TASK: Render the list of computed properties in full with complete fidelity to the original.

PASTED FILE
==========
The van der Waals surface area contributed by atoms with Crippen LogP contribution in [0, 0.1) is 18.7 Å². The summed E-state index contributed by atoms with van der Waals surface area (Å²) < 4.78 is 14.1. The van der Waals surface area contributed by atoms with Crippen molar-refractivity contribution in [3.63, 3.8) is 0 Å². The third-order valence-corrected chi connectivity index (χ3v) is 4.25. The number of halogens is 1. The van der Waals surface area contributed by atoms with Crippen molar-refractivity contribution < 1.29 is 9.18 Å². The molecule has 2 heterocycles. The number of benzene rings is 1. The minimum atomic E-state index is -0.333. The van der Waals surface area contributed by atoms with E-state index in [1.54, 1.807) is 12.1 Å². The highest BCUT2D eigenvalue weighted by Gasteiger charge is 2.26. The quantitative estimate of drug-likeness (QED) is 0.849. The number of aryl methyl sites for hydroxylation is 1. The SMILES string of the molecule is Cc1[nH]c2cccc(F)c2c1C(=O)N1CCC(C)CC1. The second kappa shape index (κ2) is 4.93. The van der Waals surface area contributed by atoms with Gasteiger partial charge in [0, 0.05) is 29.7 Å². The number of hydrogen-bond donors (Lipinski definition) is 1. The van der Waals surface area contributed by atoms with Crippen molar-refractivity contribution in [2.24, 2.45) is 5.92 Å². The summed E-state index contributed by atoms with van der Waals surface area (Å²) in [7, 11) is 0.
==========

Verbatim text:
The van der Waals surface area contributed by atoms with Crippen LogP contribution in [0, 0.1) is 18.7 Å². The summed E-state index contributed by atoms with van der Waals surface area (Å²) < 4.78 is 14.1. The van der Waals surface area contributed by atoms with Crippen molar-refractivity contribution in [3.63, 3.8) is 0 Å². The third-order valence-corrected chi connectivity index (χ3v) is 4.25. The number of halogens is 1. The van der Waals surface area contributed by atoms with Crippen molar-refractivity contribution < 1.29 is 9.18 Å². The molecule has 2 heterocycles. The number of benzene rings is 1. The minimum atomic E-state index is -0.333. The van der Waals surface area contributed by atoms with E-state index in [1.54, 1.807) is 12.1 Å². The highest BCUT2D eigenvalue weighted by Gasteiger charge is 2.26. The quantitative estimate of drug-likeness (QED) is 0.849. The number of aryl methyl sites for hydroxylation is 1. The SMILES string of the molecule is Cc1[nH]c2cccc(F)c2c1C(=O)N1CCC(C)CC1. The second kappa shape index (κ2) is 4.93. The van der Waals surface area contributed by atoms with Gasteiger partial charge in [0, 0.05) is 29.7 Å². The number of hydrogen-bond donors (Lipinski definition) is 1. The van der Waals surface area contributed by atoms with Crippen molar-refractivity contribution in [2.24, 2.45) is 5.92 Å². The summed E-state index contributed by atoms with van der Waals surface area (Å²) in [7, 11) is 0.